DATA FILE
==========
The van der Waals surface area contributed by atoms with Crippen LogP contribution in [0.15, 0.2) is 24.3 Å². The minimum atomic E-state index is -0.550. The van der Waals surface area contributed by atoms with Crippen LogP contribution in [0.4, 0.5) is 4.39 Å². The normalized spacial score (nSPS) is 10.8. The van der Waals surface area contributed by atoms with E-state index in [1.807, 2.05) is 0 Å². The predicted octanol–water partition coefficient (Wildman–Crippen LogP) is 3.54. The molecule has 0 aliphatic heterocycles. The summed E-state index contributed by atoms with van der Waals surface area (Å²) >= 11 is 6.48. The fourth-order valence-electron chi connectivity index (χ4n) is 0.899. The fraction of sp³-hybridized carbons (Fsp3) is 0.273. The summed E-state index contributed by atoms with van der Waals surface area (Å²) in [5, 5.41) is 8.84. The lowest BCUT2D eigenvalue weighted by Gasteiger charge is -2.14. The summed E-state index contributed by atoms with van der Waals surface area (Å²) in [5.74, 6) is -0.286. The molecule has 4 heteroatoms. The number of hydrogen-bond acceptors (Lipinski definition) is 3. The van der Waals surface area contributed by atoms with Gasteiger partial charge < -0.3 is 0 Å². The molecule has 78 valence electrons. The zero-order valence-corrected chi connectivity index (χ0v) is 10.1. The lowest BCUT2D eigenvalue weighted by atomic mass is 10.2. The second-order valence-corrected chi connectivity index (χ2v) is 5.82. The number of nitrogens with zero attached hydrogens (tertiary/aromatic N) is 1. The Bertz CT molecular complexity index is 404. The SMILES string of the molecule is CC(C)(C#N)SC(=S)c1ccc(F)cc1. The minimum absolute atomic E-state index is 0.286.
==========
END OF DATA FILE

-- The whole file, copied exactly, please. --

The van der Waals surface area contributed by atoms with Crippen LogP contribution in [0.15, 0.2) is 24.3 Å². The minimum atomic E-state index is -0.550. The van der Waals surface area contributed by atoms with Crippen LogP contribution in [0.4, 0.5) is 4.39 Å². The normalized spacial score (nSPS) is 10.8. The van der Waals surface area contributed by atoms with E-state index in [1.807, 2.05) is 0 Å². The predicted octanol–water partition coefficient (Wildman–Crippen LogP) is 3.54. The molecule has 0 aliphatic heterocycles. The summed E-state index contributed by atoms with van der Waals surface area (Å²) >= 11 is 6.48. The fourth-order valence-electron chi connectivity index (χ4n) is 0.899. The fraction of sp³-hybridized carbons (Fsp3) is 0.273. The summed E-state index contributed by atoms with van der Waals surface area (Å²) in [5, 5.41) is 8.84. The lowest BCUT2D eigenvalue weighted by Gasteiger charge is -2.14. The summed E-state index contributed by atoms with van der Waals surface area (Å²) in [5.74, 6) is -0.286. The molecule has 4 heteroatoms. The number of hydrogen-bond acceptors (Lipinski definition) is 3. The van der Waals surface area contributed by atoms with Gasteiger partial charge < -0.3 is 0 Å². The molecule has 78 valence electrons. The zero-order valence-corrected chi connectivity index (χ0v) is 10.1. The lowest BCUT2D eigenvalue weighted by atomic mass is 10.2. The second-order valence-corrected chi connectivity index (χ2v) is 5.82. The number of nitrogens with zero attached hydrogens (tertiary/aromatic N) is 1. The Bertz CT molecular complexity index is 404. The SMILES string of the molecule is CC(C)(C#N)SC(=S)c1ccc(F)cc1. The minimum absolute atomic E-state index is 0.286.